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30/11/14: Jeremiah and Hananiah, a case study in conflict resolution

My thanks to the Christian Fellowship for asking me to speak last week.  It's the preparation particularly I find valuable, in putting my own thoughts in order to be able to speak about them.  I trust the participants found the talk helpful in their Christian walks.  I give, more or less, a transcript of what I said below, you might find it helpful to read Jeremiah 28 before proceeding.

Jeremiah's ministry was approximately 600 years before Christ, and about 400 years after King David.  After a long period of, in the main, lack of faithfulness to God on the part of the kings of Israel and Judah and the people, Jeremiah and others preached a message of God's judgement through the Babylonian empire which was the main aggressor at this time.  So, the passage we are looking at is set immediately before the main exile to Babylon and before the destruction of the temple in Jerusalem.  With the situation becoming more and more difficult, Jeremiah's message was uncompromising: exile was coming, God was using Babylon as an instrument of punishment, the exile would be for 70 years, so people would be well-advised to settle down when in exile - build houses, get married, and have children.  Before we proceed to look at Jeremiah 28, we need to note that, in Jeremiah 27:2, God told Jeremiah to put a yoke around his neck, the type that would be used by beasts of burden in ploughing fields.  This was a graphic image to illustrate the stranglehold that Babylon was to have over Israel.  Let us note in passing that there are many other examples of servants of God putting themselves in humiliating or otherwise extremely difficult positions, so Hosea married a prostitute, Isaiah preached naked (or at least stripped of his main robe) for 3 years, Ezekiel lay on his side for over a year, Abraham was about to sacrifice Isaac, Noah built an ark in the middle of land.  Let's be clear - there are no promises as Christians that life is going to be easy!

So, in the middle of all of this, Hananiah appears, preaching a very different message - that God was to break the yoke of the King of Babylon and that the exile would all be over within 2 years (Jeremiah 28:2-4).  Clearly, given the extent to which Jeremiah's message was putting him in a very vulnerable and dangerous position, Jeremiah must have believed with every fibre of his being that he was preaching God's message.  So, he would have been fully entitled to reply along the lines, "No, that is not what God is saying, you are a false prophet who is leading His people astray."

But this is not what Jeremiah says. He starts, "Amen!  May the Lord do so!"  (28:6)  So he is agreeing, as far as he can, with Hananiah - wouldn't it be fantastic if this is, indeed, a true message from God!  And it seems that Jeremiah is genuinely open to the idea that he, Jeremiah, may be wrong and Hananiah might be right.  Jeremiah then carries on to point out that most prophets are called to preach difficult messages of God's wrath and anger, if Hananiah, preaching a different message, is right, then that will become clear within two years as his prophecy comes to pass.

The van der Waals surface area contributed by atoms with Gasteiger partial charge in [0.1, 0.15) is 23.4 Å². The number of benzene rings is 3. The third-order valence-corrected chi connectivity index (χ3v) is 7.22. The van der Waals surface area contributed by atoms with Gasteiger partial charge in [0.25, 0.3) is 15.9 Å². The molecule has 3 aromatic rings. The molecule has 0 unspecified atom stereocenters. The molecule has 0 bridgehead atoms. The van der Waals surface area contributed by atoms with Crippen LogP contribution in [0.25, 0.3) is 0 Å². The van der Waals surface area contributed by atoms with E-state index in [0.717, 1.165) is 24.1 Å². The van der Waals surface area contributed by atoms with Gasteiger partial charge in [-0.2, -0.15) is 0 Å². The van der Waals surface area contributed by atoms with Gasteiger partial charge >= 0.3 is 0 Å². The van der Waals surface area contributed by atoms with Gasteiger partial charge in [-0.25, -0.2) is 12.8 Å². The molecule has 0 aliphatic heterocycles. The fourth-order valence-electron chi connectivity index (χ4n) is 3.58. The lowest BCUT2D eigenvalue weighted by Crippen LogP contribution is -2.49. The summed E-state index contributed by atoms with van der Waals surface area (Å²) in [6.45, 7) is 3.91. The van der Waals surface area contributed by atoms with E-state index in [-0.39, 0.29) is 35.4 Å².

So, with every reason to believe that Hananiah is preaching a false message, Jeremiah goes as far as he can to agree with him, whilst retaining his own integrity as a servant of God.  I would mention at this point that, while there are other Biblical characters called Hananiah, everything we know about this Hananiah comes from this passage.  It is interesting to speculate that Jeremiah might have come across him before and have reason to believe that he, Hananiah, was previously a true prophet.  This would help to explain the approach Jeremiah is taking here.  However, this is extra-Biblical speculation, let's not spend too long going down this line of thought!

One might imagine that Hananiah would be pleased with this response, and respond in kind in a conciliatory manner.  But no, he now breaks the yoke off Jeremiah's neck.  I'm trying to visualise this happening, it must have hurt, mustn't it?  Whether or not Hananiah was aware of the reasons Jeremiah was wearing the yoke, Jeremiah must surely have felt a level of righteous anger - who on earth was Hananiah to break off the yoke which God had told him to wear?  And Hananiah then repeats his message that the yoke of the King of Babylon will be broken within two years.

So, under intense provocation, what does Jeremiah do?  Condemn Hananiah for the false prophet he undoubtedly was?  No, Jeremiah walks away (28:11).  Not necessarily the right thing to do in a conflict situation, but certainly a way of proceeding, again with a level of self-sacrifice on Jeremiah's part.

It is at this stage that God again speaks to Jeremiah, on the basis of which Jeremiah tells him what he might reasonably have said before - that Hananiah is a false prophet, and further, he will die within a year, that is, he will pay the ultimate price for his disobedience to God.  And, as we discover in verse 17 compared with verse 1, actually he is dead within 2 months.

So, in summary, Jeremiah gives us a fantastic example of how to deal with a conflict situation:
- he first of all agrees with Hananiah as far as he is able;
- he retains his integrity as a servant of God;
- he is open to the possibility that he might be wrong;
- he shows huge restraint and dignity against massive provocation;
- he is ultimately vindicated as he keeps true to his calling as a prophet of our Lord God.

So, let us thank God for the example Jeremiah shows here, and let us ask His help in following Jeremiah's example, that we would remain faithful to God's Word, we would seek to find common ground, we would be open to the possibility that we are wrong, and we would conduct ourselves in a manner which brings glory to our Lord God.

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